BLOG Excuse Me, Your Dystopia Is Broken…
So, I watched Justin Timberlake’s latest film In Time the other day. The basic premise of the film is that money no longer exists. When you turn 25 a clock on your arm, pre-loaded with a year, starts counting down and you have to earn time to stay alive. A cup of coffee costs you three minutes and bus journey around an hour and so on and so on.
Most people in this world live day-to-day with never more that 24 hours on their clock. Our hero (Timberlake) meets a rich man with over 100 years on his clock; this man is tired of living and he donates his time to Timberlakes’ character. This leads to Timberlake getting into all sorts of trouble because nobody believes he didn’t steal the time and he eventually challenges the whole basis of this time society.
All well and good you might think. It’s a different world, it’s a future dystopia of sorts and it’s got an interesting sci-fi concept.
But it just doesn’t work. This world, this society is so flawed it made me wonder how it ever came to be. How the population of this future world ever accepted it. The world concept is just there for our hero to fight, to tear down. There is no logical reason that society would ever become like the one depicted in the film.
It’s just a film you say, a couple of hours entertainment, but for a society to evolve into these concepts there has to be a basic reason, the society has to be seen to work other wise you run the risk of throwing the audience out of your narrative with “hang on…” questions at your world’s lack of internal logic which is what happened with me.
The dystopia theme is a popular one in sci-fi. Setting up a different status quo, our world but twisted in some way. Nineteen Eighty-Four is probably the most famous, a totalitarian state run on a constant war footing and controlled by fear and brutality.
There are many others and most have a similar, basic premise: a society that works, or at least has the illusion of working and has a framework that makes it plausible. A world that even if it’s far removed from our norm, you can understand how it came to be and how it works.
Take Logan’s Run: a sealed city with finite resources and, as far as they know, nothing but blasted wasteland outside. Of course they’d have to come up with a way to keep population under control, and they do this by euthanising everyone at age 30. It might be an abhorrent idea but it seems to works as a society. Logan’s Run had a concept that worked because the society was seen to be limited and with limited resources, there was a logical (if brutal) reasoning to how they might control the problem and the reason the society changed was Logan brought back information unknown at the time the society was set up.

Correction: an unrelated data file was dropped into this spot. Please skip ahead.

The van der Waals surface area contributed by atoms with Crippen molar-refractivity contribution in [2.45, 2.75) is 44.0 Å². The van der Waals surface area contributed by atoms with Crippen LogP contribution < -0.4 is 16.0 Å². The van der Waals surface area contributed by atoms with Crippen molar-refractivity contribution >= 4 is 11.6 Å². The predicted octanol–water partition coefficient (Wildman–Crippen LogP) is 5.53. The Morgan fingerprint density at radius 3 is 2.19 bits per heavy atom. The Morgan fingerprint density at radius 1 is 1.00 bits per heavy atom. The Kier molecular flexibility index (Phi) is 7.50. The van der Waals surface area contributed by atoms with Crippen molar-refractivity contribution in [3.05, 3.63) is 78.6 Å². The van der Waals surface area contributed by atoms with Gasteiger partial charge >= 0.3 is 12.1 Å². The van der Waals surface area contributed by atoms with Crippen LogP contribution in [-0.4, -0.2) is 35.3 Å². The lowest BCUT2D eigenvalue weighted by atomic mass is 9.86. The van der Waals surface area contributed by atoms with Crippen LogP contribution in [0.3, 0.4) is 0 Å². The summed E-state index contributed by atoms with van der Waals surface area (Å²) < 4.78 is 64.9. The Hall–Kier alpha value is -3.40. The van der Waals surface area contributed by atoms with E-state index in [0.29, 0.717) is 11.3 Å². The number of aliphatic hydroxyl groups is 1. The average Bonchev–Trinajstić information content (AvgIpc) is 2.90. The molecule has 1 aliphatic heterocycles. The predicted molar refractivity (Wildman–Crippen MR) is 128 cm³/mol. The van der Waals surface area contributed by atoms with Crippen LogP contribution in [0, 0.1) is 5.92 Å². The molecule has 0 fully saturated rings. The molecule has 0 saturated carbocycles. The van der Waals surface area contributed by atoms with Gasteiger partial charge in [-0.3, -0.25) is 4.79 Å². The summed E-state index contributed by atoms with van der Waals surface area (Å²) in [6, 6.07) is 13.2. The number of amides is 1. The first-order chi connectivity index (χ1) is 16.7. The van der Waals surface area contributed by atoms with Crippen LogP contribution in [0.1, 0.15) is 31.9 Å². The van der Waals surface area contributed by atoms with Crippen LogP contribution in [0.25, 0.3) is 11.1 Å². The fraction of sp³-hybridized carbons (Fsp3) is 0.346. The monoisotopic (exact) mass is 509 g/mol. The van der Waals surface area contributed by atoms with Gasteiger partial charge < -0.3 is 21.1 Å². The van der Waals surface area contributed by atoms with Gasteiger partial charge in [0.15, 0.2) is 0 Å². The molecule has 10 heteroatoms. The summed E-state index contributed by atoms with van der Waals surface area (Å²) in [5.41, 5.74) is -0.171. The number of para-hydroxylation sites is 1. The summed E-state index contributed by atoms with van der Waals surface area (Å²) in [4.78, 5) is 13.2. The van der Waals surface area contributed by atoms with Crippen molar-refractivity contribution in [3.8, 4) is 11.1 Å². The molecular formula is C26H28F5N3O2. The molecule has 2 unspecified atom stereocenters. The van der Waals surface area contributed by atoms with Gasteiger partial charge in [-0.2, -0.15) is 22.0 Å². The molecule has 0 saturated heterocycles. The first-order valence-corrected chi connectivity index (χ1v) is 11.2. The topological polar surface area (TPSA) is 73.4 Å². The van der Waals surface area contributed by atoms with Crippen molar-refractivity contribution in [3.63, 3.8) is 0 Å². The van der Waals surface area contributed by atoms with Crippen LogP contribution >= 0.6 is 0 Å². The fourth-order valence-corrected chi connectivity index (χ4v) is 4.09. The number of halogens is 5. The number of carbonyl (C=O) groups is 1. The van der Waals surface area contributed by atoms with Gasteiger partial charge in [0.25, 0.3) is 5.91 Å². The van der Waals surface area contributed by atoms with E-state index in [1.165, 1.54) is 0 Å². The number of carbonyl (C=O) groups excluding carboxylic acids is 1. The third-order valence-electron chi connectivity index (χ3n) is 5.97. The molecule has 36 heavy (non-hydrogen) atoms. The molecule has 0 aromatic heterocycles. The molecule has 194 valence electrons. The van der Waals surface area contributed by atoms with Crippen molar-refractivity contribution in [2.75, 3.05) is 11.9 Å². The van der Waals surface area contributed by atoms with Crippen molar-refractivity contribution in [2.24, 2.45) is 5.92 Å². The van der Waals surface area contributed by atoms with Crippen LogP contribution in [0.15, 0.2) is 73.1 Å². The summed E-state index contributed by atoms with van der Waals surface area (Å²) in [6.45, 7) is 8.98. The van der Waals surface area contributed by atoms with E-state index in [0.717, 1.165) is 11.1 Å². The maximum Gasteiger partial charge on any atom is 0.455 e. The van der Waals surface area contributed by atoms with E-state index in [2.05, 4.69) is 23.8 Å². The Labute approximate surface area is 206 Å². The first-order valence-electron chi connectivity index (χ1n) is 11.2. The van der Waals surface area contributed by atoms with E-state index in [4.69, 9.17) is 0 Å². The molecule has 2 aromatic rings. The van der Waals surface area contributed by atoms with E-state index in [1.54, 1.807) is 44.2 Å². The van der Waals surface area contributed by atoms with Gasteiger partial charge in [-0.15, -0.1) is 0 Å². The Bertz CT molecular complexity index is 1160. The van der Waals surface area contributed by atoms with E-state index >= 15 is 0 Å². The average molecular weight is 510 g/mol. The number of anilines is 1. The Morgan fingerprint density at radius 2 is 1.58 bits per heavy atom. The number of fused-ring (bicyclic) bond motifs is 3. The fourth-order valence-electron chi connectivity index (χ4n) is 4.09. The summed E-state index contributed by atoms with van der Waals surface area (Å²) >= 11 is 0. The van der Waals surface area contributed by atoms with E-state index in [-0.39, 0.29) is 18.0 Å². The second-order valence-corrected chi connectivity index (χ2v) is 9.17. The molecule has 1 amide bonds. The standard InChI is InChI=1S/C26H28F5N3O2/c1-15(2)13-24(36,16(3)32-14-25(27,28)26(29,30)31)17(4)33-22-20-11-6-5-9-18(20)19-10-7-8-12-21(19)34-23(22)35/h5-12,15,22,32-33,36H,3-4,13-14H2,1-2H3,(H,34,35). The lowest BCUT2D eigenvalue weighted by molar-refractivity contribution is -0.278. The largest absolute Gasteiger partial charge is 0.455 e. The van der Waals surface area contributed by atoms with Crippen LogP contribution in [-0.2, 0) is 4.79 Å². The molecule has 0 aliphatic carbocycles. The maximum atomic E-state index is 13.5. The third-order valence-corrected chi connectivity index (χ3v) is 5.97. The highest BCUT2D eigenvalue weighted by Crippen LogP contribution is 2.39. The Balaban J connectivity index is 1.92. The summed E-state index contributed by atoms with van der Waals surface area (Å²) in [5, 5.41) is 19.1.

The idea seems to be to come up with a society vastly different from our own and then have our hero point out its failings and try to bring it down. It’s when the society set up seems to only be there for the protagonist to tear down that you run into problems. Daybreakers in 2009 had a vampire society which had taken over the world and they were having a food shortage. Well of course they were, they’d turned the whole world in vampires. I wasn’t taken in by the story; I just questioned how it would work and how they hadn’t foreseen the possible problems. If vampires take over the world and most of the current population become vampires of course they’re going to run into food problems. It’s blindingly obvious so, why would they do it?
In Time’s society literally have to work to live. Not run the risk of losing their house and having to move back in with Mum. Die. Not maybe having to eat nothing but Pot Noodles for the last week of the month. Die. Who’d accept that? Why would anyone agree to that?
And to add to the implausibility they make it possible to transfer time to someone else just by holding hands, the other person doesn’t even have to give consent, hell, at one point in the film someone steals time from someone who’s unconscious just by grabbing their hand. So your time isn’t even safe.
“Right, what we’re going to do is abolish money… You’ll each have a clock on your arm and earn time… How do we transfer time? Well, you just have to hold someone else’s hand… What? No… I suppose that isn’t very secure is it…”
The whole premise of Timberlake’s character being given a century of time and not being able to prove it is a gift is ridiculous. How could you have that much currency be able to change hands and not have a record? That just begs for a corrupt society form the get go. Did they do away with receipts the day they burned all the cash? It just doesn’t work.
A third question would be what happens between the ages of 1 and 25? Nobody starts earning time till 25 so what happens to them? Is everything free? Can you earn money to put towards your clock once it starts running? Do your parents have to pay for everything? Because in a society that is shown to be barely able to keep up the addition of having to pay for a child for 25 whole years would definitely push them over the edge. And 25 years of everything free would definitely be a drain on society. Again, it just doesn’t work.
I love a good dystopia me. It’s interesting to see possible societies we may have in the future or find out what could happen after a devastating world war, or a meteor strike, but you’ve got to build a convincing world. You’ve got to work out your back story a hell of a lot better than In Time did or you just run the risk of losing your audience by giving them a world full of holes and then trying to distract them with to many “time” jokes and lots of running about.
Read our In Time DVD review.
Read about more dystopias.